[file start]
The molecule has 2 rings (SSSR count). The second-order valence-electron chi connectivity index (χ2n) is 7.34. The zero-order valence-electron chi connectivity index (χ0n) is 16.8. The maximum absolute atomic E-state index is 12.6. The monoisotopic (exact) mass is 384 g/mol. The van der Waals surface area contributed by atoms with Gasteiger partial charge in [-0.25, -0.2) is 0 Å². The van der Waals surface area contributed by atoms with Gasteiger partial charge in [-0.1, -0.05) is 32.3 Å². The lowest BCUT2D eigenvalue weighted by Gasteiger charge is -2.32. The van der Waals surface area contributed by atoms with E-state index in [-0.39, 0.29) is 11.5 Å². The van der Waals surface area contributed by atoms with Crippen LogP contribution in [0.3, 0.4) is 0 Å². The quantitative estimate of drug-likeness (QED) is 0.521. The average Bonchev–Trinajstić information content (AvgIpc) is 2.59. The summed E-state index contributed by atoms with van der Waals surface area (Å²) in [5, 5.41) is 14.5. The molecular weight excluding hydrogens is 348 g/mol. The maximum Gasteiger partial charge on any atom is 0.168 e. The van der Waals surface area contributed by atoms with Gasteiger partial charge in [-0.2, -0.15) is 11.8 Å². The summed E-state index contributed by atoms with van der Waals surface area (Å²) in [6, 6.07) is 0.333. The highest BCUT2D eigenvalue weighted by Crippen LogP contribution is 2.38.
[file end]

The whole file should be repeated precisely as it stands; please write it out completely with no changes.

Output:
The molecule has 2 rings (SSSR count). The second-order valence-electron chi connectivity index (χ2n) is 7.34. The zero-order valence-electron chi connectivity index (χ0n) is 16.8. The maximum absolute atomic E-state index is 12.6. The monoisotopic (exact) mass is 384 g/mol. The van der Waals surface area contributed by atoms with Gasteiger partial charge in [-0.25, -0.2) is 0 Å². The van der Waals surface area contributed by atoms with Gasteiger partial charge in [-0.1, -0.05) is 32.3 Å². The lowest BCUT2D eigenvalue weighted by Gasteiger charge is -2.32. The van der Waals surface area contributed by atoms with E-state index in [-0.39, 0.29) is 11.5 Å². The van der Waals surface area contributed by atoms with Crippen LogP contribution in [0.3, 0.4) is 0 Å². The quantitative estimate of drug-likeness (QED) is 0.521. The average Bonchev–Trinajstić information content (AvgIpc) is 2.59. The summed E-state index contributed by atoms with van der Waals surface area (Å²) in [5, 5.41) is 14.5. The molecular weight excluding hydrogens is 348 g/mol. The maximum Gasteiger partial charge on any atom is 0.168 e. The van der Waals surface area contributed by atoms with Gasteiger partial charge in [-0.2, -0.15) is 11.8 Å². The summed E-state index contributed by atoms with van der Waals surface area (Å²) in [6, 6.07) is 0.333. The highest BCUT2D eigenvalue weighted by Crippen LogP contribution is 2.38.